Spain's Long-Running Operation Puerto Doping Case Back in Court

The seemingly never-ending Spanish doping scandal, Operation Puerto, will finally see the inside of a courtroom in January, almost seven years after the case started.

Sports doctor Eufemiano Fuentes, former Liberty Seguros team boss Manolo Saiz and four others arrested in 2006 on suspicion of providing doping services to cyclists will be tried in Madrid's Superior Court starting on Jan. 28. They face charges that could lead to prison sentences of up to two years.

The six accused were arrested in May 2006 after Spanish police raided homes and clinics in Madrid and Zaragoza and uncovered bags of blood, transfusion equipment and anabolic steroids.

That is very good news that we can finally close this episode with the clarity of an independent justice body.

— Spanish Sports Minister Miguel Cardenal

Fifty cyclists were implicated, including two-time Tour de France champion Alberto Contador, Ivan Basso, Jann Ullrich and Alejandro Valverde. Contador, Basso and Michele Scarponi are among 35 people called to testify as witnesses, according to Thursday's El Pais newspaper, which the court confirmed to The Associated Press.

"That is very good news that we can finally close this episode with the clarity of an independent justice body," Spanish Sports Minister Miguel Cardenal told The Associated Press on Thursday. "It's very satisfactory that our country, like any other, insists in an independent body of justice that will reveal the truth about what happened with this episode."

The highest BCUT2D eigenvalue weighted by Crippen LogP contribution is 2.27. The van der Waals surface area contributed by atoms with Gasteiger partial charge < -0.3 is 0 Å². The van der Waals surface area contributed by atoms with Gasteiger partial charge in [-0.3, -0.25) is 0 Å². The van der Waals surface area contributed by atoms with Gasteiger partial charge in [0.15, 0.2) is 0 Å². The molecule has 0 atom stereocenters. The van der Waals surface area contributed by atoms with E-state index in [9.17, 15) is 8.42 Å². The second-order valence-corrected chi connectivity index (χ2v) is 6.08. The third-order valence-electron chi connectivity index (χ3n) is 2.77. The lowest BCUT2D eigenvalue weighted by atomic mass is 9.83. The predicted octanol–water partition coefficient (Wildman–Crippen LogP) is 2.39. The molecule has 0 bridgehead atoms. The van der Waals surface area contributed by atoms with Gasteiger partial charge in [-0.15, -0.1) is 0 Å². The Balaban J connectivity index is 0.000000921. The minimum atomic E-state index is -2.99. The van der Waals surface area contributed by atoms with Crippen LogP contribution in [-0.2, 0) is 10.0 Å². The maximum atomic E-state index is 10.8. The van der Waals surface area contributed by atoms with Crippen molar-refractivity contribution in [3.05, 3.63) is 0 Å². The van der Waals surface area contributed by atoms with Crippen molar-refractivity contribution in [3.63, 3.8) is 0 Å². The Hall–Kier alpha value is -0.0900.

The sports ministry is bringing the case against the six in conjunction with cycling's governing body — the International Cycling Union — the Spanish Cycling Federation and the Italy's national Olympic committee (CONI).

Basso and Valverde — the only Spanish cyclist sanctioned — were among the cyclists who have been banned by CONI, based on evidence gathered by Puerto.

Spanish sports bodies could not use the evidence to ban athletes because of Spanish law, which has since changed.

"You have to respect the rights of those accused, and it's no different here," said Cardenal, who pointed to the drawn-out and complicated Lance Armstrong case as an example. "Would it be better if justice was served much quicker? Sure. But it's better to do things properly rather than poorly."

The accused, who could lose their professional licenses, are charged with endangering athletes' health in their handling of blood samples because they cannot be retroactively charged for a doping crime.

The other four to stand trial are doctor José Luís Merino Batres, cycling team managers José Ignacio Labarta and Vicente Belda, plus Fuentes' sister Yolanda.

Based on reporting by the Associated Press.

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